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Columnist for The Saturday Paper Chris Wallace on the end of Anthony Albanese’s honeymoon and the urgent work ahead for the new government.

What Anthony Albanese needs to do about Covid-19

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Anthony Albanese returned from Europe this week to several crises sweeping the country.

Floods have devastated communities on the east coast, and now two new subvariants of Omicron have health authorities warning another wave of Covid-19 infections is only ramping up.

Today, columnist for The Saturday Paper Chris Wallace on the end of Anthony Albanese’s honeymoon and the urgent work ahead for the new government.

Socials: Stay in touch with us on Twitter and Instagram.

Guest: Columnist for The Saturday Paper Chris Wallace.

Read Transcript

[Theme Music Starts]

##RUBY:
From Schwartz Media I’m Ruby Jones, this is *7am*. 

Anthony Albanese returned from Europe this week to several crises sweeping the country.

Floods have devastated communities on the East coast, and now two new sub variants of Omicron have health authorities warning another wave of infections is only just beginning.

Today, columnist for *The Saturday Paper* Chris Wallace on the end of Anthony Albanese’s honeymoon and the urgent work ahead for the new government.

It’s Friday July 8. 

[Theme Music Ends]

##Archival tape -- News presenter 1:
“Australia's COVID surge has taken a dramatic spike as a contagious new strain of the virus sweeps across the state…”

##Archival tape -- News presenter 2:
“Hospitalisations are set to peak again at the end of this month and into August…”

##Archival tape -- News presenter 3:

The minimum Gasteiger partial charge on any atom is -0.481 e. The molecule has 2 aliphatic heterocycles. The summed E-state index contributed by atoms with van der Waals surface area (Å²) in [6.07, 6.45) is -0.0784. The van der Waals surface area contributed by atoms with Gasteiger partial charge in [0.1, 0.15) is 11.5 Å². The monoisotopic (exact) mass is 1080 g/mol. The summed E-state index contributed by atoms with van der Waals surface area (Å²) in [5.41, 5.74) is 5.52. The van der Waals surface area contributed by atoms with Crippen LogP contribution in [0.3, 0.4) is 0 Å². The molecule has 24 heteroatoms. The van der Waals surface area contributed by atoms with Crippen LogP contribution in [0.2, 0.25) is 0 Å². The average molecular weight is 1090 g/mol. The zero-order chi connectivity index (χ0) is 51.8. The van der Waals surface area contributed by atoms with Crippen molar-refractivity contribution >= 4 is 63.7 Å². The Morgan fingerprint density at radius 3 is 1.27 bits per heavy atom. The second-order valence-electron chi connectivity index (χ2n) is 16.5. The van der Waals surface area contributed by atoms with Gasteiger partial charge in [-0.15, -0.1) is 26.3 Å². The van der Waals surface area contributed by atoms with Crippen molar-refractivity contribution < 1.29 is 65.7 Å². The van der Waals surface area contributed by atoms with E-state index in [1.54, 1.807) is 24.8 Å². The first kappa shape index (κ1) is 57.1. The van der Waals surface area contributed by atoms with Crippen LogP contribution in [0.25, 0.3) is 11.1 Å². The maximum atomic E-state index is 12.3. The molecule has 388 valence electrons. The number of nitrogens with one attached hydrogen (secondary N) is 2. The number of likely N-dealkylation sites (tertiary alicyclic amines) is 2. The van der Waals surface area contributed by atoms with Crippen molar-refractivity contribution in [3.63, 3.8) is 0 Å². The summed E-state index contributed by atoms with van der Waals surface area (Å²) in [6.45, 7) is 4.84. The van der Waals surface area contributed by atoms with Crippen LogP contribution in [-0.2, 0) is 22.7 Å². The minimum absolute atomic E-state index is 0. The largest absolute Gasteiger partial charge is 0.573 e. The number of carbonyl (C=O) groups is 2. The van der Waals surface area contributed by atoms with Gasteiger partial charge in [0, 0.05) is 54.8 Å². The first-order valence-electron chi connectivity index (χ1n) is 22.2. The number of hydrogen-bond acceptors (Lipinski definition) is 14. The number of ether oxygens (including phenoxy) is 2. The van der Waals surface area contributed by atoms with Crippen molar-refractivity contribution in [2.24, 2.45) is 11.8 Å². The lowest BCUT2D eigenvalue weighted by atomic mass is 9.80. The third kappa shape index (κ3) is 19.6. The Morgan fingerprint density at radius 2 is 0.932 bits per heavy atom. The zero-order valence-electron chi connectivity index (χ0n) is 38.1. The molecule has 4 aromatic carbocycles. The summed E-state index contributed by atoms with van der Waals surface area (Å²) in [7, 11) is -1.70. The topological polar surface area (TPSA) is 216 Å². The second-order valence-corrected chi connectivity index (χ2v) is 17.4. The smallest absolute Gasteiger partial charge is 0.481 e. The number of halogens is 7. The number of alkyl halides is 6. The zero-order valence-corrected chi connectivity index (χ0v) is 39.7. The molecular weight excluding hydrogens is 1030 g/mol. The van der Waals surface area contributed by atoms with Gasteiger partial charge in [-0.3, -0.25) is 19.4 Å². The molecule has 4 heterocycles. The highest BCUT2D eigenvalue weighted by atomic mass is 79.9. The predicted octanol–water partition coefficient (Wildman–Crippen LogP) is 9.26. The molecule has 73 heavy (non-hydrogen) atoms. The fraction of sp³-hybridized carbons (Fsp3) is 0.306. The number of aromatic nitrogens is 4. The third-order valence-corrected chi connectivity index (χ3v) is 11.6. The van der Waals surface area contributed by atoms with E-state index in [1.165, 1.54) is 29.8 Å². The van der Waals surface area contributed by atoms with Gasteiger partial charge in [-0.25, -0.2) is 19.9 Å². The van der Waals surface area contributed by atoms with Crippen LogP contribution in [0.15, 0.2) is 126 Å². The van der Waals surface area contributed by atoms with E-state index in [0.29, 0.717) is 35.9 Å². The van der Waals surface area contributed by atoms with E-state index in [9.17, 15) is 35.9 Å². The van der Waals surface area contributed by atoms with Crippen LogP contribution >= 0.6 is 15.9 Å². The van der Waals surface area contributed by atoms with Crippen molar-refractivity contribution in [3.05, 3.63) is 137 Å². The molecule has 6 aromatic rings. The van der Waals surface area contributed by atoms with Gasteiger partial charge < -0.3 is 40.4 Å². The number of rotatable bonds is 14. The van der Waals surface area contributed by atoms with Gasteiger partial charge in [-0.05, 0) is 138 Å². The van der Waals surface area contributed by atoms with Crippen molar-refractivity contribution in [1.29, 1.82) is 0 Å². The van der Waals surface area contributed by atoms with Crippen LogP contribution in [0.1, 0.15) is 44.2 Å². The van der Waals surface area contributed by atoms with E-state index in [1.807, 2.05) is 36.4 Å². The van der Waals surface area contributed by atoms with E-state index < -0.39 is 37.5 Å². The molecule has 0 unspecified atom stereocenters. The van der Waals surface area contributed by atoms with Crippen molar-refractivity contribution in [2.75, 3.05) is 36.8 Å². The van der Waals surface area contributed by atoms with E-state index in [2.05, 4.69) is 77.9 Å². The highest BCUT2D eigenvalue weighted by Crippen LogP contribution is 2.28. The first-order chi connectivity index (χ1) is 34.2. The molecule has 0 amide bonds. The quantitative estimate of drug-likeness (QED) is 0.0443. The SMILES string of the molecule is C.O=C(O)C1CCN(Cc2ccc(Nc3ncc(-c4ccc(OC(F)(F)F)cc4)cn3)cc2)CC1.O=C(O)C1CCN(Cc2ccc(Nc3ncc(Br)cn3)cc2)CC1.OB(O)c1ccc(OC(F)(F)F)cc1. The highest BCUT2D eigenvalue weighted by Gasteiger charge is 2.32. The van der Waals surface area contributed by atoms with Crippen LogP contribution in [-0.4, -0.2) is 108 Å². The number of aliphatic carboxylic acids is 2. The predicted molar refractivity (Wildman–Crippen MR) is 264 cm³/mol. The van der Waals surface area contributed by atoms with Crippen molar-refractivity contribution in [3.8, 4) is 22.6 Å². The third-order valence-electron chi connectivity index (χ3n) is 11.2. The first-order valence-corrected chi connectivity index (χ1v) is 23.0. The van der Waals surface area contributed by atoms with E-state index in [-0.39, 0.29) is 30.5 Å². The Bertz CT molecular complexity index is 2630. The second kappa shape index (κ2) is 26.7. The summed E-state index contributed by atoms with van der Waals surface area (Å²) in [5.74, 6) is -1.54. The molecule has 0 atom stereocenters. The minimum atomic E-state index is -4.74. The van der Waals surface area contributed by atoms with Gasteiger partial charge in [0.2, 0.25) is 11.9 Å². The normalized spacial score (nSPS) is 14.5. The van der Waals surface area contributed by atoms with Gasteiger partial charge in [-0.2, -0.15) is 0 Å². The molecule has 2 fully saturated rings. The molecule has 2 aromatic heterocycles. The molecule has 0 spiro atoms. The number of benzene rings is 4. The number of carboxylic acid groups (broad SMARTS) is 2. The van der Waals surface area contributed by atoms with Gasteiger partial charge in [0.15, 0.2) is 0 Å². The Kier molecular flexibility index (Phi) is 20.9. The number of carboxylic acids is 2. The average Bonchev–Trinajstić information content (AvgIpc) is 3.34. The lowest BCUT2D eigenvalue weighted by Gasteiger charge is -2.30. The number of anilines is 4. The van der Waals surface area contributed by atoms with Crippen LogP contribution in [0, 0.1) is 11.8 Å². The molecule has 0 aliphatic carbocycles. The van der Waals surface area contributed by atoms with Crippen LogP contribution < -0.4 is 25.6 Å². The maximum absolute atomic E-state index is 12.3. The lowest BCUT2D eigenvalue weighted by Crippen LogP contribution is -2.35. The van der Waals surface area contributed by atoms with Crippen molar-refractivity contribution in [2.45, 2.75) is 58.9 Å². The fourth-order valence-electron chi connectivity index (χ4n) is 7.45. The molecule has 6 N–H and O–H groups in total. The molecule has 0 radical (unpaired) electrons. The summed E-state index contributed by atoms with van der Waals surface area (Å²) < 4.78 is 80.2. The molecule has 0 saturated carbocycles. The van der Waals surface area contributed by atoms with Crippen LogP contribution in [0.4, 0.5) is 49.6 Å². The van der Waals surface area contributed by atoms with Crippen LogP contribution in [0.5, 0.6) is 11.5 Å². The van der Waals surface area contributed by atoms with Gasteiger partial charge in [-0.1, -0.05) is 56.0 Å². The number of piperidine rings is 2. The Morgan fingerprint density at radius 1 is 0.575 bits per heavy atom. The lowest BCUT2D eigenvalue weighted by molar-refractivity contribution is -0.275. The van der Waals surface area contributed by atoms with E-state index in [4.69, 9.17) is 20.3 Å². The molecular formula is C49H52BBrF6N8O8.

“In the past 24 hours, more than 10,000 people tested positive to COVID 19…”

##RUBY:
Chris, right now we're seeing COVID numbers rise and it looks like hospitalisations from this latest wave are going to peak in July. And that's obviously starting to concern a lot of people, particularly those who work in our health care system. However, we don't really seem to be hearing a lot about it from politicians, do we?

##CHRIS:
It's surprising, isn't it? The politicians, both state and federal, are being pretty inert on what’s a serious situation. And set to get worse with the BA 4 and 5 sub variants of Omicron. 

##Archival tape -- Brad Hazzard:
“Seems like old times. And it is old times, because we’re back to where we were… in some ways anyway, back to January…”

##CHRIS:
There's been a few initiatives. For example, this week in Sydney, Health Minister Brad Hazzard and New South Wales Chief Health Officer Kerry Chant held a press conference…

##Archival tape -- Kerry Chant:
“So I'm concerned about this picture and I'm calling on the community to do a few things to protect yourself and each other. It's essential that you stay up to date with your vaccinations…”